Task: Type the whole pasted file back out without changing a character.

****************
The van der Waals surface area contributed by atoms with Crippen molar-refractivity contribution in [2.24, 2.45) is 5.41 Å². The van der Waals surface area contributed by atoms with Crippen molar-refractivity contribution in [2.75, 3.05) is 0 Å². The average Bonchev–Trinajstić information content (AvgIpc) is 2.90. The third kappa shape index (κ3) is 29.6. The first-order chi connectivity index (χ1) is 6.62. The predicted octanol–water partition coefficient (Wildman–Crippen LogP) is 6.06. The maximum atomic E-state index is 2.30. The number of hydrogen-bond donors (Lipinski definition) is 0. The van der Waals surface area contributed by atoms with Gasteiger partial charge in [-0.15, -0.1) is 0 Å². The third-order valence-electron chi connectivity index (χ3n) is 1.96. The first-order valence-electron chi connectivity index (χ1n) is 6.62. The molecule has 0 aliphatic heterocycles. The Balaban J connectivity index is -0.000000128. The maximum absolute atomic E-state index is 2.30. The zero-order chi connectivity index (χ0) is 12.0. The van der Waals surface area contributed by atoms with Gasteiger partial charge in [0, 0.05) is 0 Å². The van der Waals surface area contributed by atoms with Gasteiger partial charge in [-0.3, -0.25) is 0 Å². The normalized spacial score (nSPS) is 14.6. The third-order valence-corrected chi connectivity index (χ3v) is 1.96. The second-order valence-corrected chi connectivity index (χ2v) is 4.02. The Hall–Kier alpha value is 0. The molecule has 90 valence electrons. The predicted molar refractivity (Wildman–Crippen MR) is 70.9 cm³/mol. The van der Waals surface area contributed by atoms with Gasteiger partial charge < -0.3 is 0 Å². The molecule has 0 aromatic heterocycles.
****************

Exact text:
The van der Waals surface area contributed by atoms with Crippen molar-refractivity contribution in [2.24, 2.45) is 5.41 Å². The van der Waals surface area contributed by atoms with Crippen molar-refractivity contribution in [2.75, 3.05) is 0 Å². The average Bonchev–Trinajstić information content (AvgIpc) is 2.90. The third kappa shape index (κ3) is 29.6. The first-order chi connectivity index (χ1) is 6.62. The predicted octanol–water partition coefficient (Wildman–Crippen LogP) is 6.06. The maximum atomic E-state index is 2.30. The number of hydrogen-bond donors (Lipinski definition) is 0. The van der Waals surface area contributed by atoms with Gasteiger partial charge in [-0.15, -0.1) is 0 Å². The third-order valence-electron chi connectivity index (χ3n) is 1.96. The first-order valence-electron chi connectivity index (χ1n) is 6.62. The molecule has 0 aliphatic heterocycles. The Balaban J connectivity index is -0.000000128. The maximum absolute atomic E-state index is 2.30. The zero-order chi connectivity index (χ0) is 12.0. The van der Waals surface area contributed by atoms with Gasteiger partial charge in [0, 0.05) is 0 Å². The van der Waals surface area contributed by atoms with Gasteiger partial charge in [-0.3, -0.25) is 0 Å². The normalized spacial score (nSPS) is 14.6. The third-order valence-corrected chi connectivity index (χ3v) is 1.96. The second-order valence-corrected chi connectivity index (χ2v) is 4.02. The Hall–Kier alpha value is 0. The molecule has 90 valence electrons. The predicted molar refractivity (Wildman–Crippen MR) is 70.9 cm³/mol. The van der Waals surface area contributed by atoms with Gasteiger partial charge < -0.3 is 0 Å². The molecule has 0 aromatic heterocycles.